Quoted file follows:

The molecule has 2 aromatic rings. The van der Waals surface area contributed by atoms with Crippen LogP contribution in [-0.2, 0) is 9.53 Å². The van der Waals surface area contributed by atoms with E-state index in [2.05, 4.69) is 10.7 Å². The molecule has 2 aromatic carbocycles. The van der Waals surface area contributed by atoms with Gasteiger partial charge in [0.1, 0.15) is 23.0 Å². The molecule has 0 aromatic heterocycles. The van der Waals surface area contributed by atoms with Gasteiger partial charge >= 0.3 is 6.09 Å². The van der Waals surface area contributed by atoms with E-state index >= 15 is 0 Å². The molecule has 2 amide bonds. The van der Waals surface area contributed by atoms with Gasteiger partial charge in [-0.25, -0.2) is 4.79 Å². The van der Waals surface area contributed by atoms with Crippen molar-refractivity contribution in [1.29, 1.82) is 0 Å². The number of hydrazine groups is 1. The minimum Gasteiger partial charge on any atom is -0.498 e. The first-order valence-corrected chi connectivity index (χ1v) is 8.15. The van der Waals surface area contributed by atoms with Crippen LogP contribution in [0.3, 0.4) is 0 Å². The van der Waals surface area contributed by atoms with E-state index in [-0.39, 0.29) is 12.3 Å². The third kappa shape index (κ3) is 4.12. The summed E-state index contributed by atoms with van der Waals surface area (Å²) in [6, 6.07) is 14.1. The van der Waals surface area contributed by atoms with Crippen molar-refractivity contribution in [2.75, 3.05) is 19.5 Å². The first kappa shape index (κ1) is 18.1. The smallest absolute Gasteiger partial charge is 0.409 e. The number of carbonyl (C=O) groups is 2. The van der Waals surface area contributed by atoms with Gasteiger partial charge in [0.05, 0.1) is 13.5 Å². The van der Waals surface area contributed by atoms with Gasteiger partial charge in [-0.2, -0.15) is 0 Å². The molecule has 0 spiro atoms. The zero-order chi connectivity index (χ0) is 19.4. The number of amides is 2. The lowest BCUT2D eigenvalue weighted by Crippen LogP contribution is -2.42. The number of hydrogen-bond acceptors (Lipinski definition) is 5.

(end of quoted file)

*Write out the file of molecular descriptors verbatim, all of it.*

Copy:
The molecule has 2 aromatic rings. The van der Waals surface area contributed by atoms with Crippen LogP contribution in [-0.2, 0) is 9.53 Å². The van der Waals surface area contributed by atoms with E-state index in [2.05, 4.69) is 10.7 Å². The molecule has 2 aromatic carbocycles. The van der Waals surface area contributed by atoms with Gasteiger partial charge in [0.1, 0.15) is 23.0 Å². The molecule has 0 aromatic heterocycles. The van der Waals surface area contributed by atoms with Gasteiger partial charge >= 0.3 is 6.09 Å². The van der Waals surface area contributed by atoms with E-state index >= 15 is 0 Å². The molecule has 2 amide bonds. The van der Waals surface area contributed by atoms with Gasteiger partial charge in [-0.25, -0.2) is 4.79 Å². The van der Waals surface area contributed by atoms with Crippen molar-refractivity contribution in [1.29, 1.82) is 0 Å². The number of hydrazine groups is 1. The minimum Gasteiger partial charge on any atom is -0.498 e. The first-order valence-corrected chi connectivity index (χ1v) is 8.15. The van der Waals surface area contributed by atoms with Crippen LogP contribution in [0.3, 0.4) is 0 Å². The van der Waals surface area contributed by atoms with E-state index in [-0.39, 0.29) is 12.3 Å². The third kappa shape index (κ3) is 4.12. The summed E-state index contributed by atoms with van der Waals surface area (Å²) in [6, 6.07) is 14.1. The van der Waals surface area contributed by atoms with Crippen molar-refractivity contribution in [2.75, 3.05) is 19.5 Å². The first kappa shape index (κ1) is 18.1. The smallest absolute Gasteiger partial charge is 0.409 e. The number of carbonyl (C=O) groups is 2. The van der Waals surface area contributed by atoms with Gasteiger partial charge in [0.05, 0.1) is 13.5 Å². The van der Waals surface area contributed by atoms with Gasteiger partial charge in [-0.2, -0.15) is 0 Å². The molecule has 0 spiro atoms. The zero-order chi connectivity index (χ0) is 19.4. The number of amides is 2. The lowest BCUT2D eigenvalue weighted by Crippen LogP contribution is -2.42. The number of hydrogen-bond acceptors (Lipinski definition) is 5.